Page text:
Making jokes about ‘women things’

Getting to know a comedian is a bit like the feeling on a first date. With the comedians I most enjoy, there’s always one particular moment of recognition. The experience is a bit like falling in love (or learning to drive a manual transmission car) in that it can be difficult to describe to someone who has not yet experienced it. It is perhaps best described as a moment where you realise that your world-views mesh. It is a joke which convinces you that while this is a person who may be far funnier, more charismatic and confident than you are, they are also someone who has wondered at the same quirks and ridiculous aspects of life as you. At comedian Kerry Godliman’s show at central London’s The Boat Show, earlier this year, this moment for me was when she reaches her joke about wearing a burqa on the school run.

Jokes about burqas are admittedly dangerous territory for a non Muslim comedian and I admit to a moment of nervous anticipation. Yet unusually for those who tackle multiculturalism, Godliman does not journey into political territory, she simply jokes that on some days, she feels so uncomfortable with her own appearance that all she wants to wear is a burqa in order to hide herself from neighbourly gazes and judgement. It is a small joke in the midst of a larger point regarding women’s beauty regimes, but there is something universal about it; Godliman’s subtext is that all women are constantly judged by their appearance

Best known for her time on the Channel 4 programme Derek, Godliman delivers a less obviously feminist set than comics like Katherine Ryan or Bridget Christie. The appeal of her comedy lies in presenting the contradictions and humour of her family life. In an era when women often feel pressured to present a ‘Pinterest perfect life’ and social media is often a biting tool to make women feel inadequate (something society has been successfully achieving for decades), there is a sly subversion in revealing that actually, Godliman’s life is not perfect and motherhood can be difficult and unfulfilling.

During her act, she describes screaming at her children in the grocery store for rejecting specific types of pasta: “You don’t care at all about shape when it’s chocolate, do you?” By making the omnipresent fear that parents have of public judgment into a source of ridiculousness, Godliman is subtly demonstrating that frustration and impatience is a reality for all parents, even if they did appear on a comedy programme with Ricky Gervais. Women are often incorrectly societally cited as being more naturally gifted at dealing with children, leading to a kind of idealisation of the responsibilities of motherhood. Godliman punctures that delusion, noting that it can be frustrating and, at times, unrewarding.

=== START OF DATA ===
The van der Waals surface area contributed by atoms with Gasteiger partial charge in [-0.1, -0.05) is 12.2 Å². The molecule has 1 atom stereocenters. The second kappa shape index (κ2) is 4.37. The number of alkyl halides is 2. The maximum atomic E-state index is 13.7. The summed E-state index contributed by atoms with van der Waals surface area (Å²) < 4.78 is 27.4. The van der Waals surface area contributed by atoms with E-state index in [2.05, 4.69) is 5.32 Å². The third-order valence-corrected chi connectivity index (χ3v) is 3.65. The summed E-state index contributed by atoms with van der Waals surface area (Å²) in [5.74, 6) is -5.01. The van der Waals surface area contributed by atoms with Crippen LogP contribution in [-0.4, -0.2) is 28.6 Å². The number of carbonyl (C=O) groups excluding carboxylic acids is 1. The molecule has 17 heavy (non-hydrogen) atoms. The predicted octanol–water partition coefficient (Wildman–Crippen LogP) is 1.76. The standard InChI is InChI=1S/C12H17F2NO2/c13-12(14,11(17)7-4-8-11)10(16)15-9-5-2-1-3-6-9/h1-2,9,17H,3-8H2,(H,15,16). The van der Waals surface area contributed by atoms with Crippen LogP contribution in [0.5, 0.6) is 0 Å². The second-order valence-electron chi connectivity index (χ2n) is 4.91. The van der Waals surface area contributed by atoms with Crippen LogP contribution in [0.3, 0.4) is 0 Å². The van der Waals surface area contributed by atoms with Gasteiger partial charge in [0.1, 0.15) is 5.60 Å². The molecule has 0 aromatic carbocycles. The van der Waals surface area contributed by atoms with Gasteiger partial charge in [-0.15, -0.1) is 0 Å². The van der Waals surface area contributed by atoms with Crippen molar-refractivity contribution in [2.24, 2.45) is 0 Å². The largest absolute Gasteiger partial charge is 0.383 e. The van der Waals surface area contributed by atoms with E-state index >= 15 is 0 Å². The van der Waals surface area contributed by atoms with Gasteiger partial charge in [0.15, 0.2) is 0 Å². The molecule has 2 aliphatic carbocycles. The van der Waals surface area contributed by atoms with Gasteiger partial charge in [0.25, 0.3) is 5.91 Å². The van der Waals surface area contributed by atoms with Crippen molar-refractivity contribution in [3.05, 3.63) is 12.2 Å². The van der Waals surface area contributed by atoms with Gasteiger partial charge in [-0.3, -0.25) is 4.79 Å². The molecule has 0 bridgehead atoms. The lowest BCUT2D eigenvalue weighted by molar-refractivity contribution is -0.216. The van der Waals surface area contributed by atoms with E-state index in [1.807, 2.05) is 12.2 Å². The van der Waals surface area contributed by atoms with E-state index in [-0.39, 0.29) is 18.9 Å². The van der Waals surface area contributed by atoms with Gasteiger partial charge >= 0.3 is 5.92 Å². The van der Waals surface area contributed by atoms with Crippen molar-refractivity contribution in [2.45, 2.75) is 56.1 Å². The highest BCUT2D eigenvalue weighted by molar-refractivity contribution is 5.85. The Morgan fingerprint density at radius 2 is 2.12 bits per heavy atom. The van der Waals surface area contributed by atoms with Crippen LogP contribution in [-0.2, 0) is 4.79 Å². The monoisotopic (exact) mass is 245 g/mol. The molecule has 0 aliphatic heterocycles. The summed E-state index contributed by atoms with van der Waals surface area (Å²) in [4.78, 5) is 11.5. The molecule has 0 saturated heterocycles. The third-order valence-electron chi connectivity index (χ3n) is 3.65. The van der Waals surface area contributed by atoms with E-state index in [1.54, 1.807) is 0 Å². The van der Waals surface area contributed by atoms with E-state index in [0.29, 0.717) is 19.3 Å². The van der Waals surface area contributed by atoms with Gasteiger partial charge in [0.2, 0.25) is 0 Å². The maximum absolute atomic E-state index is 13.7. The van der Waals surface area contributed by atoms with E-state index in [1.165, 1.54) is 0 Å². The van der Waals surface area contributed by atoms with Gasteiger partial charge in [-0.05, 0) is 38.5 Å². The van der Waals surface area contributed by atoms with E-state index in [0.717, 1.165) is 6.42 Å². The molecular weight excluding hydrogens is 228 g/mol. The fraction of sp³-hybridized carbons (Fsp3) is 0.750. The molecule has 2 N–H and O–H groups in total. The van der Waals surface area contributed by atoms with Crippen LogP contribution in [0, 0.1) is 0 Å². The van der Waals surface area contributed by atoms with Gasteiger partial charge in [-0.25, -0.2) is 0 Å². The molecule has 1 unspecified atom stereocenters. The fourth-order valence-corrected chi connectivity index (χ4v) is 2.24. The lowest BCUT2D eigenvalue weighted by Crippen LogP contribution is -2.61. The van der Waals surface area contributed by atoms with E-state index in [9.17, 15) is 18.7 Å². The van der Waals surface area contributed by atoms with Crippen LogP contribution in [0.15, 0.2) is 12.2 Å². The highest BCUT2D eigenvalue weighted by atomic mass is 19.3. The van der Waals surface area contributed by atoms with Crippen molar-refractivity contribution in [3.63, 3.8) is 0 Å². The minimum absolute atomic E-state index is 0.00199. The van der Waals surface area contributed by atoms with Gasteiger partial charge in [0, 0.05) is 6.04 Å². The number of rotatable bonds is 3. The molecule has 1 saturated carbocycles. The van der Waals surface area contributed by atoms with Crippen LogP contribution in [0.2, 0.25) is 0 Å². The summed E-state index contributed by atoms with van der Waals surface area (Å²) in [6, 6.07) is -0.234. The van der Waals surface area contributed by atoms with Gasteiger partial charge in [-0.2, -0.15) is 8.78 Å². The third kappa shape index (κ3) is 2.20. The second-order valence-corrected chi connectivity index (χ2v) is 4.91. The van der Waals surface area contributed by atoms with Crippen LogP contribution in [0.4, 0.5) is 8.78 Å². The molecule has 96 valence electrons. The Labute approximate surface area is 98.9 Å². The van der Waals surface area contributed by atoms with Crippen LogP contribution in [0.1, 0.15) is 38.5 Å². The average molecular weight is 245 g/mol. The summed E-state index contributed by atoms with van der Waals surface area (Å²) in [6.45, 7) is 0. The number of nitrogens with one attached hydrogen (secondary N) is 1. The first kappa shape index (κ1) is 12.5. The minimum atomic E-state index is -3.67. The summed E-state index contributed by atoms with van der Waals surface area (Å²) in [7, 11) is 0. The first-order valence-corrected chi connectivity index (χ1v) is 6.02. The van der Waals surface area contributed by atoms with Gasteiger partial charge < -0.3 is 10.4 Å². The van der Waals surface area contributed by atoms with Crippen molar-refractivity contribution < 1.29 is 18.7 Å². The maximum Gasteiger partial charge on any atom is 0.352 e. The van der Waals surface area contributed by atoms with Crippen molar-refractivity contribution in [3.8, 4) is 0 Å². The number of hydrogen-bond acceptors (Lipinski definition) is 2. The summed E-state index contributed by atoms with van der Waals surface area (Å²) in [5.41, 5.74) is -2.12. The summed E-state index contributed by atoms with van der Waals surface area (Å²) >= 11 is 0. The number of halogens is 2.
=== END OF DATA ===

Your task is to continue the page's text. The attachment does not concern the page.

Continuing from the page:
Godliman’s baffled woman’s perspective feels like a new and different take on the material

Godliman also examines the societal construction of male and female friendships. Male friendships, she notes, can seem from the outside to be rooted in a show of dislike. Women, she argues, would never give a friend a brutal nickname: “No woman has ever introduced her mates as Hairy Tits Helen and Cries too Much Claire.” It’s an interesting look at the cultural idea that close platonic female friendships don’t threaten femininity, but heterosexual men feel more uncomfortable with uncomplicated closeness with other men.

When some extremist men raise the spectre of the outdated, outlandish idea that women are not funny, one of their main arguments seems to be that women discuss ‘women things’, which, as writer Dean Burnett notes, basically means that “…’women comedians talk about things from the perspective of a woman’. […] There’s a good reason for that, can you guess what it is?”

Godliman often covers topics which could be labelled ‘women things’: motherhood, attitudes towards aging and even shopping for a washing machine. Yet while plenty of male comedians refer to lad culture and their understanding of male friendships (or the female friendships of their wives and girlfriends), Godliman’s baffled woman’s perspective feels like a new and different take on the material.

I particularly enjoy Godliman’s humorous sketches on aging. It can feel at times that female comedians are constantly well-groomed and fashionable; I’ll admit that I’ve come away from shows by Luisa Omelan and Katherine Ryan envying their make-up and wardrobes. Yet Godliman is quick to reveal the reality behind these perfect stage appearances, describing her journey to a department store to find an eye cream as a confusing, terrifying and frustrating experience. She is quick to point out the commercialisation of youth (is eye cream really an essential product for most women or is it simply playing on fears of becoming older and less noticed by society?) Aging is certainly an issue which can be complex and difficult for many women, yet I hope that I’ll be able to handle it with the sense and humour that Godliman maintains in her comedy.

Godliman almost seems to be rebelling against expectations of women in comedy simply by embracing the humour of her life as a parent and proving that women talking about ‘women things’ are indeed incredibly funny.

Godliman can be seen performing regularly. A list of her upcoming gigs is here.

Photo courtesy of Kerry Godliman. She looks directly at the camera with her hand on her hip and she is smiling. Godliman is wearing a blue dress and is in front of an animal print background.